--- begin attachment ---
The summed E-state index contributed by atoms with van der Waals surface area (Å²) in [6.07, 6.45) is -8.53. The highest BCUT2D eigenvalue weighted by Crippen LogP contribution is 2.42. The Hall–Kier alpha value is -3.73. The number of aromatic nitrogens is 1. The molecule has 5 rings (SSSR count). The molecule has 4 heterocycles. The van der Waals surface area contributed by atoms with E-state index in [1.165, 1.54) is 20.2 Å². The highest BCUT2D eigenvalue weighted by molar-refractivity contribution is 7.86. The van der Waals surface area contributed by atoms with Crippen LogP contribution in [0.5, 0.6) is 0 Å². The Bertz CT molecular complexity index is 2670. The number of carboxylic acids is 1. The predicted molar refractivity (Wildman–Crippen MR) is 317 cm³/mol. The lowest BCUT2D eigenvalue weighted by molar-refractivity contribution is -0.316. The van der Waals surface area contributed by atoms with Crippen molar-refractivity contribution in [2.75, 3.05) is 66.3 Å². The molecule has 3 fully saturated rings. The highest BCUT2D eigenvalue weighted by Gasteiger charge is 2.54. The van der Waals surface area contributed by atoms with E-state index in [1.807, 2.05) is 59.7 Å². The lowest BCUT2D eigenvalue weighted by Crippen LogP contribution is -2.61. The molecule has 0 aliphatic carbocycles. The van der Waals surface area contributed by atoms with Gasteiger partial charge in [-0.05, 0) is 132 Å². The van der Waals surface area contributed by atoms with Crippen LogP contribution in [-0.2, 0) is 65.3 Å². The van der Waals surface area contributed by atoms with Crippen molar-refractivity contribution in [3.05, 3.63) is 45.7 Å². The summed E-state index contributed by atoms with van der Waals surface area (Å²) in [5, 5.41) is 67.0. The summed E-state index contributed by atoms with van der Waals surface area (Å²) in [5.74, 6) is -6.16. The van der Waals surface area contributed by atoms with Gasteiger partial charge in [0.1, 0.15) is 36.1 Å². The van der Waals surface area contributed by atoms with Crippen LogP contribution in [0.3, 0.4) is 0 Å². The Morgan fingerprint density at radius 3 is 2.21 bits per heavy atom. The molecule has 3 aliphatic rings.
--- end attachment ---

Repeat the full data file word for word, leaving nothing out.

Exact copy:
The summed E-state index contributed by atoms with van der Waals surface area (Å²) in [6.07, 6.45) is -8.53. The highest BCUT2D eigenvalue weighted by Crippen LogP contribution is 2.42. The Hall–Kier alpha value is -3.73. The number of aromatic nitrogens is 1. The molecule has 5 rings (SSSR count). The molecule has 4 heterocycles. The van der Waals surface area contributed by atoms with E-state index in [1.165, 1.54) is 20.2 Å². The highest BCUT2D eigenvalue weighted by molar-refractivity contribution is 7.86. The van der Waals surface area contributed by atoms with Crippen LogP contribution in [0.5, 0.6) is 0 Å². The Bertz CT molecular complexity index is 2670. The number of carboxylic acids is 1. The predicted molar refractivity (Wildman–Crippen MR) is 317 cm³/mol. The lowest BCUT2D eigenvalue weighted by molar-refractivity contribution is -0.316. The van der Waals surface area contributed by atoms with Crippen molar-refractivity contribution in [2.75, 3.05) is 66.3 Å². The molecule has 3 fully saturated rings. The highest BCUT2D eigenvalue weighted by Gasteiger charge is 2.54. The van der Waals surface area contributed by atoms with E-state index in [1.807, 2.05) is 59.7 Å². The lowest BCUT2D eigenvalue weighted by Crippen LogP contribution is -2.61. The molecule has 0 aliphatic carbocycles. The van der Waals surface area contributed by atoms with Gasteiger partial charge in [-0.05, 0) is 132 Å². The van der Waals surface area contributed by atoms with Crippen LogP contribution in [-0.2, 0) is 65.3 Å². The van der Waals surface area contributed by atoms with Crippen molar-refractivity contribution in [3.05, 3.63) is 45.7 Å². The summed E-state index contributed by atoms with van der Waals surface area (Å²) in [5, 5.41) is 67.0. The summed E-state index contributed by atoms with van der Waals surface area (Å²) in [5.74, 6) is -6.16. The van der Waals surface area contributed by atoms with Gasteiger partial charge in [0.1, 0.15) is 36.1 Å². The van der Waals surface area contributed by atoms with Crippen LogP contribution in [0.3, 0.4) is 0 Å². The Morgan fingerprint density at radius 3 is 2.21 bits per heavy atom. The molecule has 3 aliphatic rings.